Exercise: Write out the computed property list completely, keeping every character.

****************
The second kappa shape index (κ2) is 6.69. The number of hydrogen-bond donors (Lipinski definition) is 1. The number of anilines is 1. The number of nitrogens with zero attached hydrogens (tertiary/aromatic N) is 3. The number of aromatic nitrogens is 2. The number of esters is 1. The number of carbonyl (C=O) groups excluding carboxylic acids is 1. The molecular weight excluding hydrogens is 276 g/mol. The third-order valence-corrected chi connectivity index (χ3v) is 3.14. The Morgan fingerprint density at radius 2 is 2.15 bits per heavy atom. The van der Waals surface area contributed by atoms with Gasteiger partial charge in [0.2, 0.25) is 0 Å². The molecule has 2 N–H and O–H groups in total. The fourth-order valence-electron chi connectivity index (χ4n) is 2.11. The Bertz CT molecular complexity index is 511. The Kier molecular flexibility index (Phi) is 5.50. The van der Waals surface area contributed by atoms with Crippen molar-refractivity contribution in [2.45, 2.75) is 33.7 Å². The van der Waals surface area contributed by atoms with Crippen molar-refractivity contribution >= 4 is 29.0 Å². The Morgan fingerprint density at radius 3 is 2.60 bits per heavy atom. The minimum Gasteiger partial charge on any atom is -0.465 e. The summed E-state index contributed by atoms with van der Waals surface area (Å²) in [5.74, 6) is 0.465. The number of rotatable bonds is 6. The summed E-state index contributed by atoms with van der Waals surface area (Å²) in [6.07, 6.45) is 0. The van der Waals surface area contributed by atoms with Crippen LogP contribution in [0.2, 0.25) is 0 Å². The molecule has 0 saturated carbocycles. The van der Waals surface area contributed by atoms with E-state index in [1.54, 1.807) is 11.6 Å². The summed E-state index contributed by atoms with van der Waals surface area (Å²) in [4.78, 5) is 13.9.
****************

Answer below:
The second kappa shape index (κ2) is 6.69. The number of hydrogen-bond donors (Lipinski definition) is 1. The number of anilines is 1. The number of nitrogens with zero attached hydrogens (tertiary/aromatic N) is 3. The number of aromatic nitrogens is 2. The number of esters is 1. The number of carbonyl (C=O) groups excluding carboxylic acids is 1. The molecular weight excluding hydrogens is 276 g/mol. The third-order valence-corrected chi connectivity index (χ3v) is 3.14. The Morgan fingerprint density at radius 2 is 2.15 bits per heavy atom. The van der Waals surface area contributed by atoms with Gasteiger partial charge in [0.2, 0.25) is 0 Å². The molecule has 2 N–H and O–H groups in total. The fourth-order valence-electron chi connectivity index (χ4n) is 2.11. The Bertz CT molecular complexity index is 511. The Kier molecular flexibility index (Phi) is 5.50. The van der Waals surface area contributed by atoms with Crippen molar-refractivity contribution in [2.45, 2.75) is 33.7 Å². The van der Waals surface area contributed by atoms with Crippen molar-refractivity contribution >= 4 is 29.0 Å². The Morgan fingerprint density at radius 3 is 2.60 bits per heavy atom. The minimum Gasteiger partial charge on any atom is -0.465 e. The summed E-state index contributed by atoms with van der Waals surface area (Å²) in [5.74, 6) is 0.465. The number of rotatable bonds is 6. The summed E-state index contributed by atoms with van der Waals surface area (Å²) in [6.07, 6.45) is 0. The van der Waals surface area contributed by atoms with Crippen LogP contribution in [0.2, 0.25) is 0 Å². The molecule has 0 saturated carbocycles. The van der Waals surface area contributed by atoms with E-state index in [1.54, 1.807) is 11.6 Å². The summed E-state index contributed by atoms with van der Waals surface area (Å²) in [4.78, 5) is 13.9.